"For the children in foster care in this country and for the thousands of children around the world who are stuck in orphanages with no extended family able to take care of them?"

But if their family actually HAD the resources to take care of them or had access TO the resources, then those children wouldn't be in orphanages in the first place. Right?

"There are 2000-3000 children most likely adopted out of Ethiopia this year. But there are thousands of children left behind. Not in families but living in orphanages or on the street and in the cities living in the sewers. What can we do this year for those children?"

Try and diminish the problems that are causing them to end up in orphanages.

The thing is, I see so many people saying "But those kids don't have families who CAN take care of them! They NEED to be adopted!"

Sure they do. No argument there. But what about the next generation of starving kids, or the ones who end up on the streets, abandoned, or the ones who get affected by disease?

All the orphanages will keep doing is "refilling." Yes, even with adoption. Adoption isn't ending anything. It doesn't matter how many people adopt - there's just going to be more kids in orphanages from families who are helpless to do anything.

kristine said...

OK - sorry for these long posts and this is my last today...
I so appreciate your response Mei-Ling I want to respond.

I agree completely that adoption doesn't solve the long term issue. It solves woefully little in the big sense.

Korea and China are interesting. The issues there were largely social rather than economic. I'm very very happy that both countries are looking at the situation and keeping their children.

For several African counties the issue is our problem. The United States has created the poverty in several of these countries. That's the bottom line. It may seem like I'm putting off the adoption line of thought but I'm just coming at it from a different angle. In a country like Ethiopia for example, this country has a social history of accepting adoption and fostering by extended family. They were used to having Aunts and Uncles and cousins raise a child who was orphaned for one reason or another. But then abject poverty started coming into the picture. Much of this poverty has been created by us. So now disease has literally killed off so many adults that the social fabric has fallen apart. The country side is clearing out as there is no food and extended family migrate into the city. Children literally get lost in the shuffle. The numbers of children living in the sewer system of Addis Abeba are staggering. They live there for safety.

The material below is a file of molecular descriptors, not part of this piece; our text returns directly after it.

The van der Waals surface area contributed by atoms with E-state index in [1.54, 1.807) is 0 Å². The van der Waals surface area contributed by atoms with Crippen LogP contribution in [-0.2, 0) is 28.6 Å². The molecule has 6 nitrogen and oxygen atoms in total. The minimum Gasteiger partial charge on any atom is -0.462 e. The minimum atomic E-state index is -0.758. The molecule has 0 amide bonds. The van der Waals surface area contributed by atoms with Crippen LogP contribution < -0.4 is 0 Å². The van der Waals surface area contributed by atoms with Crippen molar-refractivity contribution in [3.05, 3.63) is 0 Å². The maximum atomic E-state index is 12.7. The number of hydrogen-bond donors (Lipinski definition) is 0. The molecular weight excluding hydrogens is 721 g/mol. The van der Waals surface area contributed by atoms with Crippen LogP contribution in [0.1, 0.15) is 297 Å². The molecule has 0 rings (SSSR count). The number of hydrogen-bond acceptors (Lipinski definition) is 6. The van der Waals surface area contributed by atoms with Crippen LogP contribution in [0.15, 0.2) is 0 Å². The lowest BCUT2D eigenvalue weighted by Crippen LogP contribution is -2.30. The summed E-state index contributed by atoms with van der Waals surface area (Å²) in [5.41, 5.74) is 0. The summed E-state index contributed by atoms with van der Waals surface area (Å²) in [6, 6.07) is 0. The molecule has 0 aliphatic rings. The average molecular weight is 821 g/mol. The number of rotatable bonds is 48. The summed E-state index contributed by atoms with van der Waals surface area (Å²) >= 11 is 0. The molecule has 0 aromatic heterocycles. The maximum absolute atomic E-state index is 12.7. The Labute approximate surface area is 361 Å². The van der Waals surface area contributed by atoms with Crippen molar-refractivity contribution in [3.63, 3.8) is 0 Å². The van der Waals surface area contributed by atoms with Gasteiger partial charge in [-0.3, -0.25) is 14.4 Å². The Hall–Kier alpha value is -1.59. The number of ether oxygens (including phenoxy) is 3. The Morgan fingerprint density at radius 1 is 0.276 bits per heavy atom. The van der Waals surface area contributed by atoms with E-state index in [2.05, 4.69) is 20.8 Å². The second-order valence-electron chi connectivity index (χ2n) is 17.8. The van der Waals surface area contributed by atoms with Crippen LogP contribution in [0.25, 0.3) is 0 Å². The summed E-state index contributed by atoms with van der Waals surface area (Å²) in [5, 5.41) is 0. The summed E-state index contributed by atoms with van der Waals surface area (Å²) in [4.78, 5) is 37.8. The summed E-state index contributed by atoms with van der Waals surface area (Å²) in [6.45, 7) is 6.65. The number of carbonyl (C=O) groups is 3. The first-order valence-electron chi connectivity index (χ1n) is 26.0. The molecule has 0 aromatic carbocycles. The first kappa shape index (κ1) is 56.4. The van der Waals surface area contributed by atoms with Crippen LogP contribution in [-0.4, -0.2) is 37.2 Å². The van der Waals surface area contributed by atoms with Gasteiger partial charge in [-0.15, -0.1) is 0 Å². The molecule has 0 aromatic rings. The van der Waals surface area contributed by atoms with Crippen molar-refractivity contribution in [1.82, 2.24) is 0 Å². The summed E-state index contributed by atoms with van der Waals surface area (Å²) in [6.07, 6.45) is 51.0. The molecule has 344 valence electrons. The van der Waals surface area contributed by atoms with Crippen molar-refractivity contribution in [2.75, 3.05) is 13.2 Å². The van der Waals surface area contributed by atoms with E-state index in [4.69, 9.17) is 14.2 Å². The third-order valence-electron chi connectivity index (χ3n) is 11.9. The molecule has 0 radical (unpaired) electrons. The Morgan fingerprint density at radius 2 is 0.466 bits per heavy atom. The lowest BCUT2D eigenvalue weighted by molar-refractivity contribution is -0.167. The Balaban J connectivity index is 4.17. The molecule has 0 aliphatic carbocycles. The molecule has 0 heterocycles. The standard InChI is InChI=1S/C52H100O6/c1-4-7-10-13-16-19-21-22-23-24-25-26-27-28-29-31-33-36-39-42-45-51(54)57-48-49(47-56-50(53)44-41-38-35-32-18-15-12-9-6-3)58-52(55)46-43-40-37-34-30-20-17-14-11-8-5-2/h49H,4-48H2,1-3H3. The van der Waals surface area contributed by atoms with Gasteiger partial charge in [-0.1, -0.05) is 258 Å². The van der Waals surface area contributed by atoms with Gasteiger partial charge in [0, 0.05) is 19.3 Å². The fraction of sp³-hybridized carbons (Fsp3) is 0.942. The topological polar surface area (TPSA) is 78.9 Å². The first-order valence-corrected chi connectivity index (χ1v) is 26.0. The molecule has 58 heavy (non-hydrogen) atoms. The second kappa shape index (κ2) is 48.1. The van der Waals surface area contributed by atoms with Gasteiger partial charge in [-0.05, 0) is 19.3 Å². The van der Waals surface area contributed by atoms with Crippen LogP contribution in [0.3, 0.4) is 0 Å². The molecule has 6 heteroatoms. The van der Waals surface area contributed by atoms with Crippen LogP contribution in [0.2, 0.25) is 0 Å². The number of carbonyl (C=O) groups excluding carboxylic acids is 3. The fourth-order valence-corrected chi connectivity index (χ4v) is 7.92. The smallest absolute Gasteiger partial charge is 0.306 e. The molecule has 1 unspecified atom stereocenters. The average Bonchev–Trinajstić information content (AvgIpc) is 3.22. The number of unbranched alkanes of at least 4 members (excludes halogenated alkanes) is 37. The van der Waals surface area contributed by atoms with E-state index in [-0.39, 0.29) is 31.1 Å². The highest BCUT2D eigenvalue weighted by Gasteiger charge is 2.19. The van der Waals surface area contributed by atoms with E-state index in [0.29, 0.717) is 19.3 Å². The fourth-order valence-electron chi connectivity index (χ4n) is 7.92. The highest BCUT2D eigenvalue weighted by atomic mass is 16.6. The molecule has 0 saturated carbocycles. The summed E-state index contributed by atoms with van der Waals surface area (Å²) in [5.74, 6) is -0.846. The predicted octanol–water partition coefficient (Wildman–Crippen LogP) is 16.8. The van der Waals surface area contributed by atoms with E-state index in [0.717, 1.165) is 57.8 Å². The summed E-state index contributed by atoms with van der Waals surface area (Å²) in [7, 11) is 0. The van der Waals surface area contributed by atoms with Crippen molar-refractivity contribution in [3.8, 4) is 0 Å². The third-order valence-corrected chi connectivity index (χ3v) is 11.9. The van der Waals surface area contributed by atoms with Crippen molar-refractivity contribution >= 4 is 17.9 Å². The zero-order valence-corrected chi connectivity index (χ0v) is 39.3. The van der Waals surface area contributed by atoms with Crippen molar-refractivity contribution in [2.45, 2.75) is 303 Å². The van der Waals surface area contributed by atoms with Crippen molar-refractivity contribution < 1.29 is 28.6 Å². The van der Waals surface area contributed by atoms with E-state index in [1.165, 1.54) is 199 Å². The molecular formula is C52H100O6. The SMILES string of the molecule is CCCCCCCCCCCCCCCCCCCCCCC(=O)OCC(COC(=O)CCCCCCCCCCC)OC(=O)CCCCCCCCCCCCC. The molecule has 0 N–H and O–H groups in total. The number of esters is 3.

Domestically there are many issues. But not all people give birth are willing or able to take care of their children. I've worked with these 'displaced' children. We need to work for children, not for birth parents and certainly not for adoptive parents, but for children and figure out a way to give a child the best possible place to grow up. Our system needs to be completely overhauled. It won't make every person who gives birth a fit parent. But it will go a long way to stopping the horror of the current abuses of the foster care system.

Again - so sorry for the long posts. It's just rare to have a discussion with thinking caring individuals that really care about the kids. I appreciate it even if I don't always agree.

Mei-Ling said...

Kristine: Whoa, you typed a lot!
The first thing I have to say the issue of bringing up the morality that a parent who gives birth doesn't necessarily want to parent.

That is true in some cases. But it does not have a whole lot of moral ground to stand on. Very very few parents completely utterly do NOT want their children.

Foster care is different from IA, drastically so. So I'm not going to touch on that.

I'd have to agree with you that China and Korea are both struggling with social issues (social privilege?) rather than just economical hardships. That's very true. Korea is trying to very slowly transition itself into a state of supporting women who do not have the money or support to raise their own children. China is encouraging more domestic adoption and trying to ensure more adoptions are as ethical as humanly possible given the circumstances.

I'm not a China adoptee, Kristine. I'm from Taiwan. Just in case you were wondering. My case is very different from the mainland adoptions.